Re: [Tsv-art] [v6ops] [Last-Call] Tsvart last call review of draft-ietf-v6ops-ipv6-ehs-packet-drops-05

Tom Herbert <tom@herbertland.com> Wed, 10 March 2021 02:03 UTC

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From: Tom Herbert <tom@herbertland.com>
Date: Tue, 9 Mar 2021 19:03:13 -0700
Message-ID: <CALx6S349X7fQR=9Dj+n5X7ovXsSjLYibv-C-+bL0nkWsYP5NGA@mail.gmail.com>
To: Fernando Gont <fgont@si6networks.com>
Cc: Fred Baker <fredbaker.ietf@gmail.com>, Mark Smith <markzzzsmith@gmail.com>, Gorry Fairhurst <gorry@erg.abdn.ac.uk>, IPv6 Operations <v6ops@ietf.org>, draft-ietf-v6ops-ipv6-ehs-packet-drops.all@ietf.org, last-call@ietf.org, tsv-art@ietf.org
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Subject: Re: [Tsv-art] [v6ops] [Last-Call] Tsvart last call review of draft-ietf-v6ops-ipv6-ehs-packet-drops-05
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On Tue, Mar 9, 2021 at 4:03 PM Fernando Gont <fgont@si6networks.com> wrote:
>
> On 9/3/21 19:07, Tom Herbert wrote:
> [...]
> >
> > Yes, ACLs on transport layer ports are common requirements, however
> > the problem arises from related requirements that arise due to the
> > limitations of routers to be able to locate the transport layer
> > information in a packet. An example of such an implied requirement
> > from this draft is "don't send packets with IPv6 header chains that
> > are too long because some routers can't parse deep enough into packets
> > to find the transport layer ports due to implementation constraints
> > (like limited size parsing buffer)".
>
> You seem to be reading more from the document than what we actually said
> in the document.
>
> There are no requirements in this document. We simply explain things
> operators need to do, what are the associated limitations in real-world
> devices, and what's the likely outcome.
>
> That's not an implied requirement, but simply a description of facts.
>
It's obvious that the implied or at least inferred requirement is that
if a host wants to increase the probability of packets making it to
the destination then they should not make header chains too long. This
would also be an obvious interoperability requirement, i.e. if I make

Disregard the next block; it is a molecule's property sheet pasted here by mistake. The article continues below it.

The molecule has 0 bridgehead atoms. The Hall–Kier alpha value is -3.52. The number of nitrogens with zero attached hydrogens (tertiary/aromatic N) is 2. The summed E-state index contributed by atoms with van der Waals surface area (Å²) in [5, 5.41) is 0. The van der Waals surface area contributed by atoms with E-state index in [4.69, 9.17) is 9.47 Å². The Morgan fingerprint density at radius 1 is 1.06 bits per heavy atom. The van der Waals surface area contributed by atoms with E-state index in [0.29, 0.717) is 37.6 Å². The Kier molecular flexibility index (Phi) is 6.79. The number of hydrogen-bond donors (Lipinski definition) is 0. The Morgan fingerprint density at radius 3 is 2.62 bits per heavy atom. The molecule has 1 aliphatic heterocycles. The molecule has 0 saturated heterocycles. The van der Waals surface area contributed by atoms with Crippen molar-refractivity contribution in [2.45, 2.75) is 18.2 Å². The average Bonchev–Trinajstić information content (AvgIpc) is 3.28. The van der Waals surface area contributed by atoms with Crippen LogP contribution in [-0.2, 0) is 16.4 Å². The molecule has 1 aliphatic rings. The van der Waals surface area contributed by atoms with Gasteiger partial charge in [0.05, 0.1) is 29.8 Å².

my header chains too long then packets will be dropped and my host
stack is not interoperable with some elements in the network.

>
>
> > While the rationale for the
> > requirement may make sense, the problem, at least from the host stack
> > perspective of trying to send packets with low probability they'll be
> > dropped, is that a requirement that "don't IPv6 header chains that are
> > too long" is is useless without any quantification as exactly to what
> > "too long" might be.
>
> "too long" for the processing device(s). You don't know what devices
> will process your packets, hence cannot even guess what "too long" might
> mean.
>
> What you know for sure is that the longer the chain, the lower the
> chances of your packets surviving -- as per RFC7872.
>
That seems to me more like an assumption than a proven fact. To prove
it we'd need the data that correlates the length of the chain with
probability of drop, or alternatively, one could survey common router
implementations' capabilities and similarly extrapolate the
correlation. If we had this data then we could derive a meaningful
quantified requirement for both what routers are expected to process
and what hosts can expect. RFC7872 doesn't really have sufficient data
to make this correlation, and besides that it is not current.

In any case, this draft qualitatively describes why routers are
droppings. Which I suppose is good, but, given that information, I
don't see much that helps host developers that are sending packets in
the network and are trying to go beyond sending packets that conform
to the least common denominator of plain TCP/IP.

Tom

> Thanks,
> --
> Fernando Gont
> SI6 Networks
> e-mail: fgont@si6networks.com
> PGP Fingerprint: 6666 31C6 D484 63B2 8FB1 E3C4 AE25 0D55 1D4E 7492
>
>
>
>